A distinct dysmorphic syndrome of congenital
hydronephrosis, skeletal dysplasia (open cranial sutures, steep short skull,
wide occipital synchondrosis) and severe developmental retardation. Coarse
facies characterized by midface retraction, bulging forehead, facial
hemangiomas, short nose with anteverted nostrils, protruding large tongue,
and hypertelorism. Patient usually dies during infancy.
Schinzel-Giedion Midface-Retraction Syndrome.
Probably autosomal recessive.
Craniofacial: midface retraction, large fon-
tanelles, hypertelorism, low-set ears, choanal stenosis, macroglossia, short, broad
neck; hair: hypertrichosis; skin: facial telangiectasia, dermal ridge
hypoplasia, narrow nails; cardiac: atrial septal defect, other cardiac
defects; neurological: seizure, spasticity, developmental delay, cerebral atrophy;
renal: hydronephrosis, hydroureter; skeletal: hypoplastic ribs and broad
ribs, postaxial polydactyly, mesomelic brachymelia, hypoplastic distal phalanges,
hyperdense long tubular bone, broad ribs, clubbed feet, polysyndactyly; growth:
growth retardation. Affected patients usually die in early neonatal or infancy period.
Assess for potential airway
difficulty with presence of choanal stenosis, midface retraction, large
tongue, short neck. The cardiac function must be assessed for possible congenital heart
defect with the aid of physical examination, ECG, chest radiograph, and echocardiogram.
A complete evaluation of the respiratory function for evidence of respiratory failure
must be obtained through a complete physical, chest radiograph, and blood gas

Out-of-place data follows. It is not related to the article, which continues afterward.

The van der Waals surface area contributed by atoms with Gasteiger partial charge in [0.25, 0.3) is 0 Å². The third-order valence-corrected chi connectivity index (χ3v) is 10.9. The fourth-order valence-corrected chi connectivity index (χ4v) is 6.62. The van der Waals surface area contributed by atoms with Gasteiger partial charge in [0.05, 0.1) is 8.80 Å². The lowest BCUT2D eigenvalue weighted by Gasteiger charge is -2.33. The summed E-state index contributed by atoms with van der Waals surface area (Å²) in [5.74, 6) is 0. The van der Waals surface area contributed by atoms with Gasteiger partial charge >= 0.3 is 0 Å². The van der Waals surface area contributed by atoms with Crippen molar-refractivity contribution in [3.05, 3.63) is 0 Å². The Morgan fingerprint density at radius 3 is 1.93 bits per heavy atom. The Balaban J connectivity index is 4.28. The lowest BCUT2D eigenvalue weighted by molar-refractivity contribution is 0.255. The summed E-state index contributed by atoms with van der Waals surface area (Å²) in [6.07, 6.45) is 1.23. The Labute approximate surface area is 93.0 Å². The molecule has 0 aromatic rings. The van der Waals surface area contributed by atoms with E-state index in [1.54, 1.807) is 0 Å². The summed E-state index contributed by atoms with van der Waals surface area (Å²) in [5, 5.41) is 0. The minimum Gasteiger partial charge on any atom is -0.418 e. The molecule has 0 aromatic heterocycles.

analysis if indicated.
There are no anesthesia reports because of the
early lethality. The airway should be assessed for difficult tracheal intubation
and ventilation. Avoid nasal intubation if choanal stenosis is suspected. Nasal
or facial surgery may lead to further upper airway compromise. Respiratory
complication is frequent with pneumonia and upper airway obstruction. Intravenous
access may be difficult with abnormal joint position.
Anticonvulsant drugs should be
continued throughout perioperative period. Drugs used should be tailored
according to the cardiac and respiratory functions. Precautions for cardiac
defect should include prophylactic antibiotics, avoidance of air embolism,
and adequate rehydration.
Aicardi Syndrome: A rare disorder characterized by
partial or complete agenesis of the corpus callosum, infantile spasms
(spasm-like epilepsy), mental retardation, and an ocular abnormality called
lacunae of the retina. Often associated with other features such as
microcephaly and porencephalic cysts. The onset is generally between the age
of 3 and 5 months. The disorder affects only females.
West Syndrome: A disorder characterized by the triad of
infantile spasms, an interictal EEG pattern termed hypsarrhythmia, and
mental retardation. This severe epilepsy syndrome is an age-dependent
expression of a significantly damaged brain. It was the English physician
W.J. West in 1841 who provided the first description of this bizarre epilepsy
pattern, which he found in his own child. He described the pattern as
“bobbings” causing a complete heaving of the head forward and toward the
knees, then followed by immediate relaxation into the upright position.
Repetitive in few seconds, 10 to 20 times at each attack, however continuing
for no more than 2 to 3 minutes, 3 or more times a day.
Lennox-Gastaut Syndrome: Severe form of epilepsy ...